• mini omelet?

  • I worry about the birds, but is it awful of me to ask who you are getting your door from? I’m looking for contractors for the same kind of project …

  • Mocking Birds sing their hearts out,
    and make good temporary tenants.

    Six month lease through Summer with no subletting.

    Security deposit waived.

  • Are bb guns legal in DC?

    • Sort of, but you need advance written permission from the Chief of Police to fire it.

      Non-Powder Guns

      The District of Columbia generally prohibits the possession or carrying outside any building of an air rifle, air gun, air pistol, B-B gun or any similar type gun.164 A person may use an air rifle, air gun, air pistol or B-B gun if such use is supervised by a person age 18 or older, for:

      A theatrical performance or athletic contest;

      A licensed shooting gallery; or

      Use at other locations where the use of such guns is authorized by the Chief of Police.165

      Persons age 18 or older may transport an air rifle, air gun, air pistol or B-B gun within the District if unloaded and securely wrapped.166

      The District also prohibits the sale or other transfer to any person under age 18 of an air rifle, air gun, air pistol, B-B gun or a similar type of gun, or ammunition therefor.167 Such transfers are lawful if supervised by a person age 18 or older for:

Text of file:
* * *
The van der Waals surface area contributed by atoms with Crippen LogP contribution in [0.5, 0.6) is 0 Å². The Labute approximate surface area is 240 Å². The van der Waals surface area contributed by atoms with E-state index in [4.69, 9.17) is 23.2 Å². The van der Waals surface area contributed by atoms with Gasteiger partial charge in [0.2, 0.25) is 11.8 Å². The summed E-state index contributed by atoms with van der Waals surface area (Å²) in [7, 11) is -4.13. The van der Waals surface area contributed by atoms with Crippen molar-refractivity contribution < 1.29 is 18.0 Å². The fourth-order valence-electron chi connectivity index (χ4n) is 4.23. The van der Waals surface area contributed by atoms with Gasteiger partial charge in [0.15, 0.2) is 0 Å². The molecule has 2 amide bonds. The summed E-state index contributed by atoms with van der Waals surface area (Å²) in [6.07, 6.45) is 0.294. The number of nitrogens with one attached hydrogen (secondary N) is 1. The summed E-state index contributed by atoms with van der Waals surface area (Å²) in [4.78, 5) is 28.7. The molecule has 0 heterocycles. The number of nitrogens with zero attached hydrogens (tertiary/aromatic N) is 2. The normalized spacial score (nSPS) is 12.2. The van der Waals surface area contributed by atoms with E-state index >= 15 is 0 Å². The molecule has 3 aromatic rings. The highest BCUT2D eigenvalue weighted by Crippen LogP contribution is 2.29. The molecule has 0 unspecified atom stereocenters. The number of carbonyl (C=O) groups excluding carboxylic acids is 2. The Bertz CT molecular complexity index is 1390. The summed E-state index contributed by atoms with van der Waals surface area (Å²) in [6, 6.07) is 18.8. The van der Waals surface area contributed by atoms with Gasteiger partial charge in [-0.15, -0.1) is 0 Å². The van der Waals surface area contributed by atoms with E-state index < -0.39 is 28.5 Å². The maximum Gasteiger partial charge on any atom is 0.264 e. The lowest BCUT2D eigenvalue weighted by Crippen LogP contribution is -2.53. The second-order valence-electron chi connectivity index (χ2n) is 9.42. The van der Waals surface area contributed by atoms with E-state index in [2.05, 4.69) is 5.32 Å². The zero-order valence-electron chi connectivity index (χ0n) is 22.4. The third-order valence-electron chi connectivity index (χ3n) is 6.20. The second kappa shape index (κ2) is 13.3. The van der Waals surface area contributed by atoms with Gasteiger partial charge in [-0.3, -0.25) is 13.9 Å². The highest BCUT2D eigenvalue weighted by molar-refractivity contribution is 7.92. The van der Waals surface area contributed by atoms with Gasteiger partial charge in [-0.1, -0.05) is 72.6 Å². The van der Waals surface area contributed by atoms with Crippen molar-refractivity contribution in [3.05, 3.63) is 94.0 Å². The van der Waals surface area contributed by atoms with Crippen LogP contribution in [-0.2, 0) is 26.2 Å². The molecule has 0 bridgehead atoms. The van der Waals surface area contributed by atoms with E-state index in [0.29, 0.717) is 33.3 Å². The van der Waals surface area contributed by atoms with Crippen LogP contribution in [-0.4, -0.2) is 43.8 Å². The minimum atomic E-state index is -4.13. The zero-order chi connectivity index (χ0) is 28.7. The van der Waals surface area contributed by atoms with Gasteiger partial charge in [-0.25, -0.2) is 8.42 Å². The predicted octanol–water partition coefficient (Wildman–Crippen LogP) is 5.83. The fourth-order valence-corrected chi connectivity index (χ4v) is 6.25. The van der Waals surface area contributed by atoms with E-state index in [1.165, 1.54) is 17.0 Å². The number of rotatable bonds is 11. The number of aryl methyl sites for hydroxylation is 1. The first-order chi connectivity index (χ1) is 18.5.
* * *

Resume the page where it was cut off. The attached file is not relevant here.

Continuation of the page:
A theatrical performance or athletic contest;

      A licensed shooting gallery; or

      Transfer at other locations where the use of the item is authorized by the Chief.168

  • I had a similar situation a few weeks ago! Two robins built a nest on the ledge above a door that goes from my condo directly to the outside. It was fine at first, but then the mama robin was nesting and keeping her eggs warm, every time someone would walk past the door, she would fly out and then swoop directly at the person’s face. Basically, the bird got so aggressive defending her nest people were too scared to walk by. Sadly, my neighbors were complaining about the bird so I had to remove the nest.